COLJUEGOS is charged with regulating the gaming industry and all national and departmental lotteries. Indications are that much money laundering activity has moved to regionally-run lotteries, called “Chance,” which are easily exploitable due to weaknesses in the reporting system of these games to central government regulators. COLJUEGOS is continuing its studies to better understand the incidents of suspicious transactions in “Chance” games, but it is a small organization with limited personnel and resources.

For additional information focusing on terrorist financing, please refer to the Department of State’s Country Reports on Terrorism, which can be found at: //

Do FINANCIAL INSTITUTIONs engage in currency transactions related to international narcotics trafficking that include significant amounts of U.S. currency; currency derived from illegal sales in the U.S.; or illegal drug sales that otherwise significantly affect the U.S.: YES

criminalizATION OF money laundering:

“All serious crimes” approach or “list” approach to predicate crimes: List approach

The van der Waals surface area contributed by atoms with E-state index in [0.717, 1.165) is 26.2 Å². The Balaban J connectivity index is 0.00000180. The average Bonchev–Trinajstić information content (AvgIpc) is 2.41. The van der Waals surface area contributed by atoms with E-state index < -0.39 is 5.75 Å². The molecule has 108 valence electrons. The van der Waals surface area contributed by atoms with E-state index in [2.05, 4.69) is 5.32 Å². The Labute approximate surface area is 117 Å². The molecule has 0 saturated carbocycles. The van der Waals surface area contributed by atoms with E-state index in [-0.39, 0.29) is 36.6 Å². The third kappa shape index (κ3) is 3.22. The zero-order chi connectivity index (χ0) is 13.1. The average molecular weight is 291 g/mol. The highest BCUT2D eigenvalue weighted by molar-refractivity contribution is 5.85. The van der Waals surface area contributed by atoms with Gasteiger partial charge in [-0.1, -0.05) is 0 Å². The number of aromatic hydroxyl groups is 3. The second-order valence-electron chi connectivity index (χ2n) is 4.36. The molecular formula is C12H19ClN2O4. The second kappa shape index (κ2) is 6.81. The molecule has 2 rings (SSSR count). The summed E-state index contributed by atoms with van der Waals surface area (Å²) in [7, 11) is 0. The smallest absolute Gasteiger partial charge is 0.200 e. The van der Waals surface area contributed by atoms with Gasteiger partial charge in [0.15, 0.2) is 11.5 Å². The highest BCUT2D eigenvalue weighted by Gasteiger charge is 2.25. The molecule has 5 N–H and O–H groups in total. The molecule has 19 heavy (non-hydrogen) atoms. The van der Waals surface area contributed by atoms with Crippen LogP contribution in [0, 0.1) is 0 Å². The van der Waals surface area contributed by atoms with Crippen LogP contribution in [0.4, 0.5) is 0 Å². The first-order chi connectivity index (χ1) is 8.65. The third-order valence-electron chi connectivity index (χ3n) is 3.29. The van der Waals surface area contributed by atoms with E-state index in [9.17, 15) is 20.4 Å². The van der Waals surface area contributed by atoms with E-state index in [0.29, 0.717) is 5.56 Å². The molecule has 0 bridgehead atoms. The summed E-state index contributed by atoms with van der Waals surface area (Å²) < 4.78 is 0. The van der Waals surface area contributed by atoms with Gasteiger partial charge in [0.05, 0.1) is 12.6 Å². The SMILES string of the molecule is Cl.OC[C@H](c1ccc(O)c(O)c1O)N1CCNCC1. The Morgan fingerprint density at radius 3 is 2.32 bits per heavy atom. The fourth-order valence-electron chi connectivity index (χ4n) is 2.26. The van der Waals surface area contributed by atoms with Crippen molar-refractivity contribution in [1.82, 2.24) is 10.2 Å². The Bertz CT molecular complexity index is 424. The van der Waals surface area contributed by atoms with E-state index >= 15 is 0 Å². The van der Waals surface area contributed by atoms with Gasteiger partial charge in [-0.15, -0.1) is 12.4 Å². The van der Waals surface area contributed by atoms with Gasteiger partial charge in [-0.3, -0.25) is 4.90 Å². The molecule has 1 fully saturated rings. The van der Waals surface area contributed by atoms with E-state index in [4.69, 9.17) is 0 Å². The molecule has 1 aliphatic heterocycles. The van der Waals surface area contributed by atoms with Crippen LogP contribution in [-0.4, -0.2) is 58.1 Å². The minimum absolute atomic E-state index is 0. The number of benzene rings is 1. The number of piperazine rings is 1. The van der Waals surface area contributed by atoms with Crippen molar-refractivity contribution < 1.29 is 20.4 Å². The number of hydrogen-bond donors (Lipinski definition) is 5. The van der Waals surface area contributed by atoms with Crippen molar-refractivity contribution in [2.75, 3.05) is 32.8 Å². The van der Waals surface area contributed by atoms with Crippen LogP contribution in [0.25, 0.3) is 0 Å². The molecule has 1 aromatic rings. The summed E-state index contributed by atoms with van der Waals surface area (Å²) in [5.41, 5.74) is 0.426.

Are legal persons covered: criminally: YES civilly: YES

Know-your-customer (KYC) rules:

Enhanced due diligence procedures for PEPs: Foreign: YES Domestic: YES

KYC covered entities: Banks, stock exchanges and brokers, mutual funds, investment funds, export and import intermediaries (customs brokers), credit unions, wire remitters, money exchange houses, public agencies, notaries, casinos, lottery operators, car dealers, gold dealers, foreign currency traders, sports clubs, cargo transport operators, and postal order remitters


Number of STRs received and time frame: 7,642: January – November 2015

Number of CTRs received and time frame: Not available

STR covered entities: Banks, securities broker/dealers, trust companies, pension funds, savings and credit cooperatives, depository and lending institutions, lotteries and casinos, vehicle dealers, currency dealers, importers/exporters, and international gold traders